My head was dripping with sweat from the dry heat that I couldn’t escape. My stomach had knots; my limbs, restless yet fatigued from the wear and tear of the social and physical maladies my body could not overcome…I replayed the event in my head exactly as it happened, trying to figure out what had gone wrong, and discovered so much more in the process…
“Nga def?” my teacher said, as he sat outside the school, relaxing from the day that had just passed.
“Mangi fi rek,”
“Ana waa kër ga?”
“Nunga fa,” I replied, hoping I hadn’t messed up the two phrases I could actually pronounce in Wolof.
As we were in the middle of talking about the day, I was approached by an older woman.
“Where is your husband?” She asked in English.
Caught off by the fact that she spoke English, and confused as to why the woman thought I was married, I couldn’t find the words to answer her. The woman continued to ask me many questions about my life, my parents, my childhood, and my upbringing, without even taking a minute to absorb the responses that came out of my mouth. I was shocked at the fact that a total stranger would approach me in such a manner. She asked me every question in English, and in the effort to get my teacher to understand what was going on, I continued to respond in French. Due to the shock of the present accusations, stereotypes, and judgements, I never stopped answering the woman. I was confused and upset that it was so easy for her to think that she knew who I was, to curse and swear at me for things that were out of my control as a girl, and to have the audacity to talk to me in such a disrespectful manner.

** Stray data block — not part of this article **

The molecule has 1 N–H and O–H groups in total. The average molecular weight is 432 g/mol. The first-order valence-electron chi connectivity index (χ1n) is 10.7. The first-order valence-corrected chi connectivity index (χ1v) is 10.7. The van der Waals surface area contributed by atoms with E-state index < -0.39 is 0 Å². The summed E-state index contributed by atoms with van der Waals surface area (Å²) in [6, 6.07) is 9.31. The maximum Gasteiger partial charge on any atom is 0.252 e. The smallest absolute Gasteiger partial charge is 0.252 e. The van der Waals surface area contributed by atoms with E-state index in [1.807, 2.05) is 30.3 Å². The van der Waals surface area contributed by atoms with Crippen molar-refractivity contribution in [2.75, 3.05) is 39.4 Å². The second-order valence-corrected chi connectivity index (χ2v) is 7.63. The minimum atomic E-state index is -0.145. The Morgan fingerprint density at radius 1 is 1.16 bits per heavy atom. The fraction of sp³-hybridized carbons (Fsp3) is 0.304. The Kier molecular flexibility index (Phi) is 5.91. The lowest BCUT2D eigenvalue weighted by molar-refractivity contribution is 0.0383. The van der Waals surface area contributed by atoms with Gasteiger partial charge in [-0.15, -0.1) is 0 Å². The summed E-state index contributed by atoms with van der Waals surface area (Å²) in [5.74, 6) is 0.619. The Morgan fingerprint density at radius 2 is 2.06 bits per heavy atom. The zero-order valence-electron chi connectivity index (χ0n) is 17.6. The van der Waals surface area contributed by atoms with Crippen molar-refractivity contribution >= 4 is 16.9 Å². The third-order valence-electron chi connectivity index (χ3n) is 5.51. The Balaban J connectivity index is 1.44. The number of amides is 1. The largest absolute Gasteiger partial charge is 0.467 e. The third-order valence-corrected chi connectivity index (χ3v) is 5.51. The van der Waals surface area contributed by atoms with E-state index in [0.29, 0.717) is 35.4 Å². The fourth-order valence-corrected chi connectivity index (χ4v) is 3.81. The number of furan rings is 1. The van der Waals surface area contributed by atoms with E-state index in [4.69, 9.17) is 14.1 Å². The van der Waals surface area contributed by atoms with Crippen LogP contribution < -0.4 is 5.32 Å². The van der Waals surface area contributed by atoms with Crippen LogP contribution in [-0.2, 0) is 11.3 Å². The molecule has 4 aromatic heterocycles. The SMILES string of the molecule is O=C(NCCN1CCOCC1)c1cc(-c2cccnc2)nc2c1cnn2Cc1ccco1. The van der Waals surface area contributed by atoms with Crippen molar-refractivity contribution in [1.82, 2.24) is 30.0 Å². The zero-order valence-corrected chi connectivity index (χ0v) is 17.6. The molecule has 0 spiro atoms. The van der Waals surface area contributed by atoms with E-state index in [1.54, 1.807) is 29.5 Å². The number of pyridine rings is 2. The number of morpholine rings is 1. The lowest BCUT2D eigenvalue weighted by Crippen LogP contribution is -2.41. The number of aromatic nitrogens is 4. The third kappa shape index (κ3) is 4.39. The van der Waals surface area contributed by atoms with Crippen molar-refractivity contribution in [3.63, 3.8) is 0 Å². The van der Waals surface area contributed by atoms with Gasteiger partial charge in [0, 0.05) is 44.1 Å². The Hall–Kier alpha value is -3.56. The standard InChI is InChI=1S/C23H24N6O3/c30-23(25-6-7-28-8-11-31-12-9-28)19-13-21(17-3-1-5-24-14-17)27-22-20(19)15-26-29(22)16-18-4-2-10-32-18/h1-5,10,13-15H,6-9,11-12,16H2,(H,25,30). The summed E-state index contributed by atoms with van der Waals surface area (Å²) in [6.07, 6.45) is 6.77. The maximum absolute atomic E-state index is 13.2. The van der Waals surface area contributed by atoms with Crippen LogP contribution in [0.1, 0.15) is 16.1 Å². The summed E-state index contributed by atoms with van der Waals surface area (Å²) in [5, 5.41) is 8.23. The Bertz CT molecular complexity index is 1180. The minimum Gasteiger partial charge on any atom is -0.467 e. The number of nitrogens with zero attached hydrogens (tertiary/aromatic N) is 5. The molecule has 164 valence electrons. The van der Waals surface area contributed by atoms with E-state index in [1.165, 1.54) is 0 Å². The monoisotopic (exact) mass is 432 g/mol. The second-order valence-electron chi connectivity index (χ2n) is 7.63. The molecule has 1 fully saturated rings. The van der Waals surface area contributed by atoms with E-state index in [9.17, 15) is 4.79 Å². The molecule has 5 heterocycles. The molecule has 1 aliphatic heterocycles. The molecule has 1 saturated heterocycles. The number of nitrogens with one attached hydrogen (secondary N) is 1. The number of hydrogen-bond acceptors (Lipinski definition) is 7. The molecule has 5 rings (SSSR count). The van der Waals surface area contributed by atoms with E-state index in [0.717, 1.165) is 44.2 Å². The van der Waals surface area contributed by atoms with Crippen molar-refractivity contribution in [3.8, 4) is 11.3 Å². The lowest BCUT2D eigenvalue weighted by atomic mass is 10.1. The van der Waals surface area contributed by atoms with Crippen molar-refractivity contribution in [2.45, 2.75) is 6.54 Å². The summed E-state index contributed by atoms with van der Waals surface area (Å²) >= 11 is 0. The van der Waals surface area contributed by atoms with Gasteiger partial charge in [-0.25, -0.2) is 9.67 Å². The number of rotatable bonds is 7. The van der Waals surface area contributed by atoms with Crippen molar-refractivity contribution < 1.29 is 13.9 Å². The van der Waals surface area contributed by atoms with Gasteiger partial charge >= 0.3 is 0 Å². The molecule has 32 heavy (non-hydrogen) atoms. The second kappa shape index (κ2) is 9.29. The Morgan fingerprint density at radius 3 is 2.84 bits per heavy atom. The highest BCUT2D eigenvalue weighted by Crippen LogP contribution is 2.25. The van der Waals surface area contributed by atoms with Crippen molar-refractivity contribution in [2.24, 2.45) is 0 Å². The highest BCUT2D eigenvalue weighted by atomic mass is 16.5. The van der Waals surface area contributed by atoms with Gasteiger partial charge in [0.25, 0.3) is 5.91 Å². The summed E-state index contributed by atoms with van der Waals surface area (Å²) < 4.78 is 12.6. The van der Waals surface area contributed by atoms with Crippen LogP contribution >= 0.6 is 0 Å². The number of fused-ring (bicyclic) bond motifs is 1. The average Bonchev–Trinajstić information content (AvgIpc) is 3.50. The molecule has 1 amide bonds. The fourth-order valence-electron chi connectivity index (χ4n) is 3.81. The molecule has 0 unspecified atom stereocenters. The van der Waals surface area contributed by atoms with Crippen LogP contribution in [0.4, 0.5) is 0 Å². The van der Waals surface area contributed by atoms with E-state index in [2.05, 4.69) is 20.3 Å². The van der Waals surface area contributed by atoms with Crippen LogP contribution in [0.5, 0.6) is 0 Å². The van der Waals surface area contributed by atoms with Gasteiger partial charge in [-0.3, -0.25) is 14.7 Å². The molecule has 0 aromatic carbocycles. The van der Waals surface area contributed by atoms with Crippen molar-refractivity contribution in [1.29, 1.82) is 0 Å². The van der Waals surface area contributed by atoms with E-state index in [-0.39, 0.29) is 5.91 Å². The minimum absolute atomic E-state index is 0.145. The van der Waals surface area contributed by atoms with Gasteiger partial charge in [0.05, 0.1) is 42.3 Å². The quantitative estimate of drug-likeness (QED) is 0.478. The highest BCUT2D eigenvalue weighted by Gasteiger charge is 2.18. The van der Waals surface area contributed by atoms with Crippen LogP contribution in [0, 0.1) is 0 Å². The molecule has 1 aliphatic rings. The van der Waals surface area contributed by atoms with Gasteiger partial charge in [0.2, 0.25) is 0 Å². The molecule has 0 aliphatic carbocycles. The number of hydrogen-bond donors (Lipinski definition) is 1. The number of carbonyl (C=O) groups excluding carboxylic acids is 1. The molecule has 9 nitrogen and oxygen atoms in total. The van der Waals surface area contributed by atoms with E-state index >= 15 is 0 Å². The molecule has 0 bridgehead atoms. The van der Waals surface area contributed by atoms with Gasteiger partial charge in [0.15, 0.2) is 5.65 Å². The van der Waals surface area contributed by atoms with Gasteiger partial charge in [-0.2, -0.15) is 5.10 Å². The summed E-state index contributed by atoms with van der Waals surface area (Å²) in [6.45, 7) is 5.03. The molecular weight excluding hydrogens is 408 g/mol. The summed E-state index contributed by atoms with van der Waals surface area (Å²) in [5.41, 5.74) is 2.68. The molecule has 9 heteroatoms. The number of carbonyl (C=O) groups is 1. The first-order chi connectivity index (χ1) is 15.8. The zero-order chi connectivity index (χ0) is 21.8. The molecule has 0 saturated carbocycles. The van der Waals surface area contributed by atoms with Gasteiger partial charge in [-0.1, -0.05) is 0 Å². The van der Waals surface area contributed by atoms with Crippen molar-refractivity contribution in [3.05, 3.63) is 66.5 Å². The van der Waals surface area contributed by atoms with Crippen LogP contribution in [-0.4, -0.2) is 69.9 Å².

After about twenty minutes, I turned and walked away. I tried to brush it off and move on with my evening. Just a cultural difference… that’s all… I thought to myself. So many people had such condescending judgements about Americans. I felt as though no matter how I presented myself, I would never escape this type of treatment. It was the third time that day that I had been personally offended by a complete stranger, and to be frank, it was enough to last me the whole trip. I received an e-mail later the next day, one that helped me remember the point of this journey. It was an e-mail that reminded me of the definition of real perserverance, character, and optimism. In this e-mail, there was a poem that changed my point of view completely. It helped me to see what strength was, that is, beyond taking a Global Citizen Year to West Africa. It helped me to see that strength isn’t the challenges you take on in life, it is overcoming them, even when new and uninvited conflicts arrive in the midst of those that were already present. It is viewing change as an obstacle, fear as a rival, and evil as an opportunity to discover the beauty that lies beyond the conflict. Beautifully written by Oriah Mountain Dreamer, “The Invitation” goes something like this:
It doesn’t interest me how old you are. I want to know if you will risk looking like a fool for the adventure of being alive.
It doesn’t interest me what you do for a living. I want to know what you ache for, and if you dare to dream of meeting your heart’s longing.
I want to know if you can see beauty even when it’s not pretty, every day,and if you can source your own life from its presence.
I want to know if you can live with failure, yours and mine, and still stand on the edge of the lake and shout to the silver of the full moon, “Yes!”
It doesn’t interest me who you know or how you came to be here. I want to know if you will stand in the center of the fire with me and not shrink back.
It doesn’t interest me where or what or with whom you have studied. I want to know what sustains you, from the inside, when all else falls away.
I want to know if you can be alone with yourself and if you truly like the company you keep in the empty moments.